You can then toss items from one screen to another, making the data seem something that lives outside any one monitor. As Underkoffler put it: "Every device is a workspace where work might flow onto."
We used this to browse an interactive panorama of downtown L.A., select actors from a movie clip and drag them to another screen, and inspect a visualization of flight traffic across the nation.
The next demo combined lower-resolution gesture tracking via a Kinect-style camera with position data sent from the accelerometers in smartphones to let us play a Breakout-style video game.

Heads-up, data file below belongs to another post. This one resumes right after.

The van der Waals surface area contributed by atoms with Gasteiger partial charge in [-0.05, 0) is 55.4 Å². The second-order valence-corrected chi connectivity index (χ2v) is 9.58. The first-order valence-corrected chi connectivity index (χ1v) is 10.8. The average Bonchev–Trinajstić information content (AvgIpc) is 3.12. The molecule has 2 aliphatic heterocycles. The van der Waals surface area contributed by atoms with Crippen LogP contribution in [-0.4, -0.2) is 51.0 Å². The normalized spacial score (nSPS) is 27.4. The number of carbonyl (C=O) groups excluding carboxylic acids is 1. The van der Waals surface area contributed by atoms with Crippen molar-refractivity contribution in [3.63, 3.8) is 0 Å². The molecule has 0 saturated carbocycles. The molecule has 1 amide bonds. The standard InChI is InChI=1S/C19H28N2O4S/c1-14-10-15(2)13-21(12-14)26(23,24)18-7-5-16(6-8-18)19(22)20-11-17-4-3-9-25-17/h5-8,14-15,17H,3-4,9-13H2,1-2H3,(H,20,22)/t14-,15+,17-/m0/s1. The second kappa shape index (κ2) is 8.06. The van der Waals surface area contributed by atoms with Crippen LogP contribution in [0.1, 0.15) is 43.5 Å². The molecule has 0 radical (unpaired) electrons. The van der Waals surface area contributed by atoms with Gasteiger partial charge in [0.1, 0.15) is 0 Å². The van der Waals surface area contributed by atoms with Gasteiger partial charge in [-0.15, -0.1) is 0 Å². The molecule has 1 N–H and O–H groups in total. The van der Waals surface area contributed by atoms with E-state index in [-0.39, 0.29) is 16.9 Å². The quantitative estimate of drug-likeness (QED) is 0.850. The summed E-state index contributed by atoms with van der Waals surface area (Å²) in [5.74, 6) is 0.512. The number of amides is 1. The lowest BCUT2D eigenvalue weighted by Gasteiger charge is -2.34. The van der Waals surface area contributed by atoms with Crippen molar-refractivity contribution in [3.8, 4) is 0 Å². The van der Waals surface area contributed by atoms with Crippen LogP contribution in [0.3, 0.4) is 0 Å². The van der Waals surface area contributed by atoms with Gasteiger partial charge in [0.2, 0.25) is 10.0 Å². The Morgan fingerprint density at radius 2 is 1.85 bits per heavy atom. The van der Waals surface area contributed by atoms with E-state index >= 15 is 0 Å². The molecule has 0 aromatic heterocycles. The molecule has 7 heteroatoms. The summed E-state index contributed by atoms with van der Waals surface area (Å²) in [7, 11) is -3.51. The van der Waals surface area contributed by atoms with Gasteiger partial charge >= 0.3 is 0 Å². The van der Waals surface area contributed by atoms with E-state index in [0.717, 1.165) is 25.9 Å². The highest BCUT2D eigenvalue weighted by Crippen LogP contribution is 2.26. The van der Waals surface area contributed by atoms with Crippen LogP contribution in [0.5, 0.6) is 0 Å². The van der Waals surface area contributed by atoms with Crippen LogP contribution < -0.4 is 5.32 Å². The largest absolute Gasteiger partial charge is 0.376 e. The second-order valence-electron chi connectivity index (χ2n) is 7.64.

After that came a simpler system still, in which a camera determined my hand's position so I could browse an onscreen map showing earthquake intensity. This had a different grammar (if this technology takes off, we'll all need to agree on a new language of gestures): make a fist to click, then move your hand to pan or zoom in or out.
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My last stop was a look at Oblong's Mezzanine video-conferencing system. Its least-fascinating aspect was using gyroscope-enabled sensors to play with 3D models onscreen. Its most fascinating: dragging any one object, from a Web page to deck in a slide show, to the foreground on one monitor and having it show up on all of the dozen or so other screens in the room - including an iPhone and an iPad–almost instantly.